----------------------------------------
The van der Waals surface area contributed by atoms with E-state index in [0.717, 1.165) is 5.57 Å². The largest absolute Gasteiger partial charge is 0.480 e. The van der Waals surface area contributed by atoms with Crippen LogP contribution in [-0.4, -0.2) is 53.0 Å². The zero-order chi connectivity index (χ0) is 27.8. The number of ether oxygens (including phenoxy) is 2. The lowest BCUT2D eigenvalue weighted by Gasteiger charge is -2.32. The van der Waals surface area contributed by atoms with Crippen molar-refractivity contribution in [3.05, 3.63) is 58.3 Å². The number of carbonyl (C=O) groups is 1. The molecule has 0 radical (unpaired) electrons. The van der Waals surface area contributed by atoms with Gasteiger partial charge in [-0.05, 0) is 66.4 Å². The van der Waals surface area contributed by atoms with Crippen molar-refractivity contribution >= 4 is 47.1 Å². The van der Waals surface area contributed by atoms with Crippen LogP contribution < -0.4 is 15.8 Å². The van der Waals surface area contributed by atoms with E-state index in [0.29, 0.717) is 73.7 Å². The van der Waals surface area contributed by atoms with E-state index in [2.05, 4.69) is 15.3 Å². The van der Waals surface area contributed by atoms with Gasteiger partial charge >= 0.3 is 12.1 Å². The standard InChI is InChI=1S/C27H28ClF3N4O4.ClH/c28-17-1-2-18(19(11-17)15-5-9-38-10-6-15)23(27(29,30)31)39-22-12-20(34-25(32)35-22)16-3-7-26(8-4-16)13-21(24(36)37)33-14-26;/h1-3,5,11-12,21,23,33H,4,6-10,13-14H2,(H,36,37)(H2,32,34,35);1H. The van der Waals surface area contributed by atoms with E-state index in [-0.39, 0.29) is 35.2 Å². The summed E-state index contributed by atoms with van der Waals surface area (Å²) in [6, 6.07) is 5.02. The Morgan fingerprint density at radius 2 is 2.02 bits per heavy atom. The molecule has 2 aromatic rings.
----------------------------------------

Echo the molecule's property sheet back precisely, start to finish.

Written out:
The van der Waals surface area contributed by atoms with E-state index in [0.717, 1.165) is 5.57 Å². The largest absolute Gasteiger partial charge is 0.480 e. The van der Waals surface area contributed by atoms with Crippen LogP contribution in [-0.4, -0.2) is 53.0 Å². The zero-order chi connectivity index (χ0) is 27.8. The number of ether oxygens (including phenoxy) is 2. The lowest BCUT2D eigenvalue weighted by Gasteiger charge is -2.32. The van der Waals surface area contributed by atoms with Crippen molar-refractivity contribution in [3.05, 3.63) is 58.3 Å². The number of carbonyl (C=O) groups is 1. The molecule has 0 radical (unpaired) electrons. The van der Waals surface area contributed by atoms with Gasteiger partial charge in [-0.05, 0) is 66.4 Å². The van der Waals surface area contributed by atoms with Crippen molar-refractivity contribution >= 4 is 47.1 Å². The van der Waals surface area contributed by atoms with Crippen LogP contribution < -0.4 is 15.8 Å². The van der Waals surface area contributed by atoms with E-state index in [0.29, 0.717) is 73.7 Å². The van der Waals surface area contributed by atoms with E-state index in [2.05, 4.69) is 15.3 Å². The van der Waals surface area contributed by atoms with Gasteiger partial charge >= 0.3 is 12.1 Å². The standard InChI is InChI=1S/C27H28ClF3N4O4.ClH/c28-17-1-2-18(19(11-17)15-5-9-38-10-6-15)23(27(29,30)31)39-22-12-20(34-25(32)35-22)16-3-7-26(8-4-16)13-21(24(36)37)33-14-26;/h1-3,5,11-12,21,23,33H,4,6-10,13-14H2,(H,36,37)(H2,32,34,35);1H. The van der Waals surface area contributed by atoms with E-state index in [-0.39, 0.29) is 35.2 Å². The summed E-state index contributed by atoms with van der Waals surface area (Å²) in [6, 6.07) is 5.02. The Morgan fingerprint density at radius 2 is 2.02 bits per heavy atom. The molecule has 2 aromatic rings.